Arabian Sands

For years I meant to read Arabian Sands, Wilfred Thesiger's account of two punishing camel journeys during the late 1940s across Southern Arabia's Empty Quarter. Now that I have, I can sheepishly join the chorus of those who revere the book as one of the half dozen greatest works of modern English travel writing. Thesiger's other masterpiece, The Marsh Arabs (1964), is almost as good. There,  he describes the seven years during the 1950s that he spent living in the wetlands of Iraq's Tigris and Euphrates rivers.

The Marsh Arabs is enthralling, yet Arabian Sands remains the austere masterpiece, worthy of comparison with the classics of polar endurance, like Apsley Cherry-Gerrard's The Worst Journey in the World, and with those roomy mansions of desert literature, C. M. Doughty's Travels in Arabia Deserta and T. E. Lawrence's Seven Pillars of Wisdom. While most travel writing today is essentially journalism, Arabian Sands is an epic poem:

A cloud gathers, the rain falls, men live; the cloud disperses without rain, and men and animals die. In the deserts of southern Arabia there is no rhythm to the seasons, no rise and fall of sap, but empty wastes where only the changing temperature marks the passage of the years. It is a bitter, desiccated land which knows nothing of gentleness or ease.... Men live there because it is the world into which they were born; the life they lead is the life their forefathers led before them; they accept hardships and privations; they know no other way. Lawrence wrote in Seven Pillars of Wisdom, "Bedouin ways were hard, even for those brought up in them and for strangers terrible: a death in life." No man can live this life and emerge unchanged. He will carry, however faint, the imprint of the desert, the brand which marks the nomad; and he will have within him the yearning to return, weak or insistent according to his nature. For this cruel land can cast a spell which no temperate clime can match.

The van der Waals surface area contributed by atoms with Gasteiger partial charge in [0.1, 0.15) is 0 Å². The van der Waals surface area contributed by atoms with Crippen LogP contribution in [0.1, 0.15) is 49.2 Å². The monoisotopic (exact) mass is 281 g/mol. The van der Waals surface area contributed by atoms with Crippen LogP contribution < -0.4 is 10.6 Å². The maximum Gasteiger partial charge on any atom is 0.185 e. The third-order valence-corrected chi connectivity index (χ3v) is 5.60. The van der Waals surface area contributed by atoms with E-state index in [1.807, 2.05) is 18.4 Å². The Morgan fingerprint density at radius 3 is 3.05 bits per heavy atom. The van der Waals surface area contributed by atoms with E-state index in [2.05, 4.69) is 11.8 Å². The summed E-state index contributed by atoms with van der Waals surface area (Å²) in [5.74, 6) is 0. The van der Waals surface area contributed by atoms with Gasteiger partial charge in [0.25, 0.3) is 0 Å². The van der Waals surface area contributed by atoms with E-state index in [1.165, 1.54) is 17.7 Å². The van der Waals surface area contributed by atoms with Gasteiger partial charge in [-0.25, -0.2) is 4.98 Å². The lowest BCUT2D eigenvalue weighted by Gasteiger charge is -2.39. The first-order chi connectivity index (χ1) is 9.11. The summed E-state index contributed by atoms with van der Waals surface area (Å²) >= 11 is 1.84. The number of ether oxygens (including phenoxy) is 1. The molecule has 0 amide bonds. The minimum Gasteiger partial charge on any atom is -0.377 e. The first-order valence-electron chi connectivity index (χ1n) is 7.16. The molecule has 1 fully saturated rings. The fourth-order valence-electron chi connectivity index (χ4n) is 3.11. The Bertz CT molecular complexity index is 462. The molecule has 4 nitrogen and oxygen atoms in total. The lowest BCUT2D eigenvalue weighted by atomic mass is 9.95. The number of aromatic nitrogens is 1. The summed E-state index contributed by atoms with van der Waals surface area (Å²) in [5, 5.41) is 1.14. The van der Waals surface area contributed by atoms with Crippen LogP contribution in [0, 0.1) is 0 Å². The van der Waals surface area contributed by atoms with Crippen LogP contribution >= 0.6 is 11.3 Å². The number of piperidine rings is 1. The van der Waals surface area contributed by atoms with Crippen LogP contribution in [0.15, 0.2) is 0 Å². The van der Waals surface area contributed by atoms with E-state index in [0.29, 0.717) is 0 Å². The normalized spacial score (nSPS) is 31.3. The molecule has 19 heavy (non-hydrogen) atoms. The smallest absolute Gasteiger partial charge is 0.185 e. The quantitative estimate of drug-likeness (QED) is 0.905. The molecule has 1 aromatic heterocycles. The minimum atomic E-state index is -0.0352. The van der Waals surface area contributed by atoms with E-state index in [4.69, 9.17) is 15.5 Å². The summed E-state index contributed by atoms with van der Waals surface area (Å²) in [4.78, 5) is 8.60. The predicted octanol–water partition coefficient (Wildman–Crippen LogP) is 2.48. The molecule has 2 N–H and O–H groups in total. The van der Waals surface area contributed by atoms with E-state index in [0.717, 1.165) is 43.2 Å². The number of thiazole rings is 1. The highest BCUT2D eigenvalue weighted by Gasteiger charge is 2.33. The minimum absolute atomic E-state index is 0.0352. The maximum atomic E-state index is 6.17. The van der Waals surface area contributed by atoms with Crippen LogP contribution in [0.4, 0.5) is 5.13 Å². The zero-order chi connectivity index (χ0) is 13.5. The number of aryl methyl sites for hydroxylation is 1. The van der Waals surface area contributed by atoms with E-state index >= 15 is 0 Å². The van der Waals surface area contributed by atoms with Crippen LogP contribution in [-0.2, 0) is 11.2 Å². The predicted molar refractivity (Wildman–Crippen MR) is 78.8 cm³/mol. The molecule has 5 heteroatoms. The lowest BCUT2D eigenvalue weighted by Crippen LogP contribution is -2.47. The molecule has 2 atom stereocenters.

This is the stirring prologue to Arabian Sands, yet it already sounds a faintly elegiac tone, a recognition that an ages-old way of life  is vanishing. As Thesiger writes, "I went to Southern Arabia only just in time."

Born in 1910, Wilfrid Thesiger spent his childhood in Ethiopia, or Abyssinia, as it was then called, where his father was an important and much-admired British official. How important? In a memoir of his youth, A Life of My Own (1987), Thesiger opened with this dramatic sentence: "In the summer of 1924, during my first year at Eton, Ras Tafari, later to be Emperor Haile Selassie but at that time Regent, paid a State Visit to England and invited my mother and me to call on him in London." It was from Abyssinia that Thesiger acquired his passion for harsh landscapes and people untouched by the softness and conveniences of modern life.

Something within this tough young man -- he was a champion boxer at Oxford -- impelled him to test his limits. Thesiger ultimately gravitated  to the Empty Quarter in the spirit of a mountaineer confronting Everest: because it was there, a desert within a desert, and one that was virtually unexplored by Europeans. Today, some  might regard his "going native" as subtly condescending, an ultra-refined form of Orientalism. After all, he could always go home to London (and regularly did). Yet Thesiger's passion for the exhilarating freedom of the desert -- or the Marshes of Iraq or the mountains of Afghanistan -- seems quite genuine:

For me, exploration was a personal venture. I did not go to the Arabian desert to collect plants nor to make a map; such things were incidental. At heart I knew that to write or even talk of my travels was to tarnish the achievement. I went there to find peace in the hardship of desert travel and the company of desert peoples.

Again and again, Thesiger stresses the simplicity of the Bedu way of life -- and his envy of it: "Everything that was not a necessity was an encumbrance." He is well aware that he can be part of this Arab world only in a small, incomplete way -- but for that part he is grateful. In general, he regards his companions as altogether superior to himself, models of generosity, courage and stoic cheerfulness.

From childhood, Thesiger writes, "I wanted colour and savagery, hardship and adventure." On a visit to Addis Ababa in the 1930s, the craggy-faced young man -- whose long-nosed features resemble those of the Shadow in the old pulp magazine -- asked a famous explorer what remained to be discovered in Abyssinia. He was told that "the one problem left unsolved was what happened to the Awash river, which, rising to the mountains west of Addis Ababa, flowed down into the Danakil desert and never reached the sea."